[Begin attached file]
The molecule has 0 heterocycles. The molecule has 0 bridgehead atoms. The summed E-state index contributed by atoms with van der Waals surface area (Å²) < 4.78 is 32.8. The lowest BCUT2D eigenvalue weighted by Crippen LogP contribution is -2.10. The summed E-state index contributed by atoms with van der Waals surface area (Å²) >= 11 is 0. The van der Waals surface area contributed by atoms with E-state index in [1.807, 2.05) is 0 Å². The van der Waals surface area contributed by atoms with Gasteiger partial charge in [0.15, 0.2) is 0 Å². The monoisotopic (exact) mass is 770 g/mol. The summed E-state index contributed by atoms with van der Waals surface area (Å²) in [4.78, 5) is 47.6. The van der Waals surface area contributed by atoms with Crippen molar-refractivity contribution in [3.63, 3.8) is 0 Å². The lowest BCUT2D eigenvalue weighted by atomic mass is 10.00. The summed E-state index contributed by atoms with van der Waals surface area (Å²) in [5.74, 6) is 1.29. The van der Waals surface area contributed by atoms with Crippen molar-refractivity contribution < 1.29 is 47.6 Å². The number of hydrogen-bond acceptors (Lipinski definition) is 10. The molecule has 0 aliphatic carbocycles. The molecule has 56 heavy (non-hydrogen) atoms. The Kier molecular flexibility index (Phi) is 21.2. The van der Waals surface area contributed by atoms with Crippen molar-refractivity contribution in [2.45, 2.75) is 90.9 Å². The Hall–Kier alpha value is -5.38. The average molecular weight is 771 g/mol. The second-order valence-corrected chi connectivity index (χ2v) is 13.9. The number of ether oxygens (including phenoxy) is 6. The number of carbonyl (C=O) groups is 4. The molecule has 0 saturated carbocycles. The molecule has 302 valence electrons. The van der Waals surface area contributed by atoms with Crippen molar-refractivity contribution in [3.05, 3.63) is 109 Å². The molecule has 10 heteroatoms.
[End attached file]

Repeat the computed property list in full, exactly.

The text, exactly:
The molecule has 0 heterocycles. The molecule has 0 bridgehead atoms. The summed E-state index contributed by atoms with van der Waals surface area (Å²) < 4.78 is 32.8. The lowest BCUT2D eigenvalue weighted by Crippen LogP contribution is -2.10. The summed E-state index contributed by atoms with van der Waals surface area (Å²) >= 11 is 0. The van der Waals surface area contributed by atoms with E-state index in [1.807, 2.05) is 0 Å². The van der Waals surface area contributed by atoms with Gasteiger partial charge in [0.15, 0.2) is 0 Å². The monoisotopic (exact) mass is 770 g/mol. The summed E-state index contributed by atoms with van der Waals surface area (Å²) in [4.78, 5) is 47.6. The van der Waals surface area contributed by atoms with Crippen molar-refractivity contribution in [3.63, 3.8) is 0 Å². The lowest BCUT2D eigenvalue weighted by atomic mass is 10.00. The summed E-state index contributed by atoms with van der Waals surface area (Å²) in [5.74, 6) is 1.29. The van der Waals surface area contributed by atoms with Crippen molar-refractivity contribution < 1.29 is 47.6 Å². The number of hydrogen-bond acceptors (Lipinski definition) is 10. The molecule has 0 aliphatic carbocycles. The molecule has 56 heavy (non-hydrogen) atoms. The Kier molecular flexibility index (Phi) is 21.2. The van der Waals surface area contributed by atoms with Crippen molar-refractivity contribution in [2.45, 2.75) is 90.9 Å². The Hall–Kier alpha value is -5.38. The average molecular weight is 771 g/mol. The second-order valence-corrected chi connectivity index (χ2v) is 13.9. The number of ether oxygens (including phenoxy) is 6. The number of carbonyl (C=O) groups is 4. The molecule has 0 saturated carbocycles. The molecule has 302 valence electrons. The van der Waals surface area contributed by atoms with Crippen molar-refractivity contribution in [3.05, 3.63) is 109 Å². The molecule has 10 heteroatoms.